The COVID pandemic has changed nearly every aspect of society. It’s changed the way we work, the way we learn, and even the ways in which we travel and dine. The pandemic also disrupted the economy and the financial markets, triggering record unemployment and bringing the longest bull market in history to an end.
Given the financial volatility we have seen during the pandemic, you might think that Americans are also changing their retirement strategies. However, a new survey from Forbes and YouGov suggests that’s not the case.
The survey reached out to 9,675 people to learn more about their retirement planning. Many of the questions and answers focused on three main areas:
CARES Act Distributions
As the COVID pandemic hit the economy, the government passed the CARES Act to provide assistance to those who were impacted. One piece of the CARES Act allows 401(k) and IRA account holders to withdraw up to $100,000 without paying an early distribution penalty. They can also pay the taxes over a three-year period.1
While the pandemic may have created unemployment and other financial emergencies, few Americans are tapping into their retirement savings. According to the survey, only 4% of respondents took a 401(k) hardship withdrawal and 5% took a hardship withdrawal from an IRA.2
Most of those who took a withdrawal were younger in age. Among those ages 25 to 34, 8% reported taking a withdrawal. However, among those 55% and older, only 2% said they took a withdrawal from a retirement account.2
While few respondents said they had tapped into their retirement savings, 11% said they planned to work longer before retiring. Those ages 45 to 54 were most likely to give this response.2
The decision to work longer may be due to market volatility in 2020. However, it also could be due to a surprising reason - employers suspending their 401(k) matching contributions. Nearly 4% of respondents said their employers had suspended matching contributions, but that number could increase.2 In the years following the 2008 financial crisis, nearly 20% of employers with more than 1,000 employees suspended their matching contributions.3
If you’re concerned about volatility or if your employer has suspended contributions, consider meeting with a financial professional. Working longer is an option, but it’s not your only option. A financial professional can help you implement the strategy that’s right for your goals and needs.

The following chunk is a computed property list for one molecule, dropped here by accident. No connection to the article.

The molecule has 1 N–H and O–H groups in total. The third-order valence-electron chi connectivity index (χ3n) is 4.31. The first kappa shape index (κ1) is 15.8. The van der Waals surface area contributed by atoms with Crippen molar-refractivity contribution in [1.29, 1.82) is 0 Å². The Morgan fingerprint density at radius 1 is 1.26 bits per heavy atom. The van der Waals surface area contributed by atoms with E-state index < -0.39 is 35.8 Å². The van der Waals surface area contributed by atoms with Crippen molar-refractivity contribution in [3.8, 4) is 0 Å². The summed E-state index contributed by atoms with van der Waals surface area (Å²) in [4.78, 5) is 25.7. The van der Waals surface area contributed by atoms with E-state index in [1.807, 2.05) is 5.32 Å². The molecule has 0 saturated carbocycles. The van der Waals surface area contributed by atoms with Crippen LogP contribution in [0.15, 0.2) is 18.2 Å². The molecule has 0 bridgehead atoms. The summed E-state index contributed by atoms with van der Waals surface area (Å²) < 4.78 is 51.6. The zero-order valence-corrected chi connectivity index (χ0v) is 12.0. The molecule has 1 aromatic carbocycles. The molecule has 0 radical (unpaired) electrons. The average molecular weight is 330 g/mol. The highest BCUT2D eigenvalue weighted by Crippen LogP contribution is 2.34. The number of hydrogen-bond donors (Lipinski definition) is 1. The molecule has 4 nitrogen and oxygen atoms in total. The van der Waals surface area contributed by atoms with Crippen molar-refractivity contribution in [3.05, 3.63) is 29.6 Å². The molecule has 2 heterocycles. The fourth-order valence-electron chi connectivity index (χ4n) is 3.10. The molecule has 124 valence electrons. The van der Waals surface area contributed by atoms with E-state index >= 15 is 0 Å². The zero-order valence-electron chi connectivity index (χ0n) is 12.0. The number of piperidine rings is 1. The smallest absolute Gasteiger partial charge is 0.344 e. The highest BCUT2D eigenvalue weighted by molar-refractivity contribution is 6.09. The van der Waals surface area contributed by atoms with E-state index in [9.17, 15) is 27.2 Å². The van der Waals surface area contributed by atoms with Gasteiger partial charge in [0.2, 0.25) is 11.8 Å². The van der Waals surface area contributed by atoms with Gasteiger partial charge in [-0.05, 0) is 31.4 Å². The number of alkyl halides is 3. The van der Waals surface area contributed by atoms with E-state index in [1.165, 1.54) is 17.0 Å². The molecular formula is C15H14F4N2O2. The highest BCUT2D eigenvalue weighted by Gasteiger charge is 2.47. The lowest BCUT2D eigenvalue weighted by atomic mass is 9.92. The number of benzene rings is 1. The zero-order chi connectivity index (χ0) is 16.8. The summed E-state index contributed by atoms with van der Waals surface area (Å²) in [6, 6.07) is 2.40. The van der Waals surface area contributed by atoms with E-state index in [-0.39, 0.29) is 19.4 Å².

Asset Allocation Changes
In the survey, only 5% of respondents said they had made a significant change to their asset allocation and only 4% said they had lowered their 401(k) or IRA contributions. In fact, 72% of respondents said they hadn’t made any changes to their retirement strategy at all.2
While sticking to a long-term strategy is generally a good idea, there may be times when a change is warranted. If you haven’t reviewed your strategy recently, now may be a good time to do so.
Let’s talk about your strategy and whether it’s still right for your goals. Contact us today at First Fidelity Group. We can analyze your strategy and help you make adjustments where needed. Let’s connect today and start the conversation.
Licensed Insurance Professional. This information is designed to provide a general overview with regard to the subject matter covered and is not state specific. The authors, publisher and host are not providing legal, accounting or specific advice for your situation. By providing your information, you give consent to be contacted about the possible sale of an insurance or annuity product. This information has been provided by a Licensed Insurance Professional and does not necessarily represent the views of the presenting insurance professional. The statements and opinions expressed are those of the author and are subject to change at any time. All information is believed to be from reliable sources; however, presenting insurance professional makes no representation as to its completeness or accuracy. This material has been prepared for informational and educational purposes only. It is not intended to provide, and should not be relied upon for, accounting, legal, tax or investment advice. This information has been provided by a Licensed Insurance Professional and is not sponsored or endorsed by the Social Security Administration or any government agency. 20418 - 2020/9/17
Thinking about retiring in the next year? If so, this is an exciting time. After a career that has likely spanned decades, you can now look forward to the next chapter of your life.
While you’re probably excited to retire, it’s important that you don’t make the leap too early. It’s not uncommon for retirees to realize that they weren’t quite ready to leave the working world. The result is that they return to work in some capacity.